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Eves v Eves [1975] 1 WLR 1338  Court of Appeal
 
The claimant formed a relationship with the defendant who was married at the time but had separated from his wife. The claimant fell pregnant and changed her name by deed poll to take on the defendant's name. They intended to marry when their divorces came through. They purchased a house which was conveyed into his name alone. He told her this was because she was too young to have her name on the legal title and that if she had been old enough the house would have been in both their names. The purchase price was met with the proceeds of sale of his former house and a mortgage. The claimant did not provide any direct contribution to the purchase price but carried out substantial work on the property including redecoration, demolishing and building a shed, breaking up concrete and preparing the lawn for turfing. They had a further child and when the divorces came through they agreed to marry but didn't. He then left the claimant for another woman.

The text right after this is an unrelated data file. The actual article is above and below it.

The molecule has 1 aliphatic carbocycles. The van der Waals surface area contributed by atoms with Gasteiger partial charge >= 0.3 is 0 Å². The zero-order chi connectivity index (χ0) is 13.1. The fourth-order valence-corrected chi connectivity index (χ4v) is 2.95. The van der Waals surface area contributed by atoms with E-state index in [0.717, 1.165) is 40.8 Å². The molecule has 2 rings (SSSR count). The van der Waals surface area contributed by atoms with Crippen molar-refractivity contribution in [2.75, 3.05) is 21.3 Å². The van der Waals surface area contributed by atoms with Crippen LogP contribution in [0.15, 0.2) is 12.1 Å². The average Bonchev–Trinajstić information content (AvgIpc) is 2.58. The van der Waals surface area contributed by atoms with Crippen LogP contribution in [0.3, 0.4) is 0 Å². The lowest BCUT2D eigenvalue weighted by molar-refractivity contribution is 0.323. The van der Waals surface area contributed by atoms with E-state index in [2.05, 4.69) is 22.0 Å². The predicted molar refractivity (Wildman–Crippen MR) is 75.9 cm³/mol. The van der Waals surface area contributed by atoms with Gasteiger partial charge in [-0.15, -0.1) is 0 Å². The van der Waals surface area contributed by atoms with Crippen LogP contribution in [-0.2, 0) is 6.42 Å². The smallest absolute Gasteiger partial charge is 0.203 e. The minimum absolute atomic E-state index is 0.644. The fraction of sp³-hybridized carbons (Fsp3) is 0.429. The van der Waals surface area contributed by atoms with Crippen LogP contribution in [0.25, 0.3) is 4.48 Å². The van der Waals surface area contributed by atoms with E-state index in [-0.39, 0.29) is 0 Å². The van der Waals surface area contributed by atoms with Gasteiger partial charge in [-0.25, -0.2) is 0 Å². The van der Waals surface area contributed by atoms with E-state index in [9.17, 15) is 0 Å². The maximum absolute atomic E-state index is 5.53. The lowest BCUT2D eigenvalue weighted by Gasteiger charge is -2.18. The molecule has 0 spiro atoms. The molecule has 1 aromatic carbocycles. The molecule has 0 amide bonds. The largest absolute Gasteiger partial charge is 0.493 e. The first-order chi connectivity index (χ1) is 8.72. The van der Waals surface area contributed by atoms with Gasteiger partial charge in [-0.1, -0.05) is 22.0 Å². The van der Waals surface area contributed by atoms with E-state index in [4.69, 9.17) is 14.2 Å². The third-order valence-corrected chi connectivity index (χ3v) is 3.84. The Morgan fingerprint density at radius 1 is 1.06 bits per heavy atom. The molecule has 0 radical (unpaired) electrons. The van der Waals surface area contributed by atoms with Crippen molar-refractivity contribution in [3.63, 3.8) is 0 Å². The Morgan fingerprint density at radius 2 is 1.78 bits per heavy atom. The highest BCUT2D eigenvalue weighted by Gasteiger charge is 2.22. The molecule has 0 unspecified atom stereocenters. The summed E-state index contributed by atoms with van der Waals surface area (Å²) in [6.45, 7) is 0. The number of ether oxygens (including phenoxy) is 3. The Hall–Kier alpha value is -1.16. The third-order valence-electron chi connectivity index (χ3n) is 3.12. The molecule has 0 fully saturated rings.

Held:
 
The claimant was entitled to one quarter of the beneficial interest under a constructive trust
 
Lord Denning:
 

    "It seems to me that this conduct by Mr. Eves amounted to a recognition by him that, in all fairness, she was entitled to a share in the house, equivalent in some way to a declaration of trust; not for a particular share, but for such share as was fair in view of all she had done and was doing for him and the children and would thereafter do. By so doing he gained her confidence. She trusted him. She did not make any financial contribution but she contributed in many other ways. She did much work in the house and garden. She looked after him and cared for the children. It is clear that her contribution was such that if she had been a wife she would have had a good claim to have a share in it on a divorce: see Wachtel v. Wachtel [1973] Fam. 72, 92-94.

    In view of his conduct, it would, I think, be most inequitable for him to deny her any share in the house. The law will impute or impose a constructive trust by which he was to hold it in trust for them both. But what should be the shares? I think one half would be too much. I suggest it should be one quarter of the equity."

    Back to lecture outline on constructive trusts in land law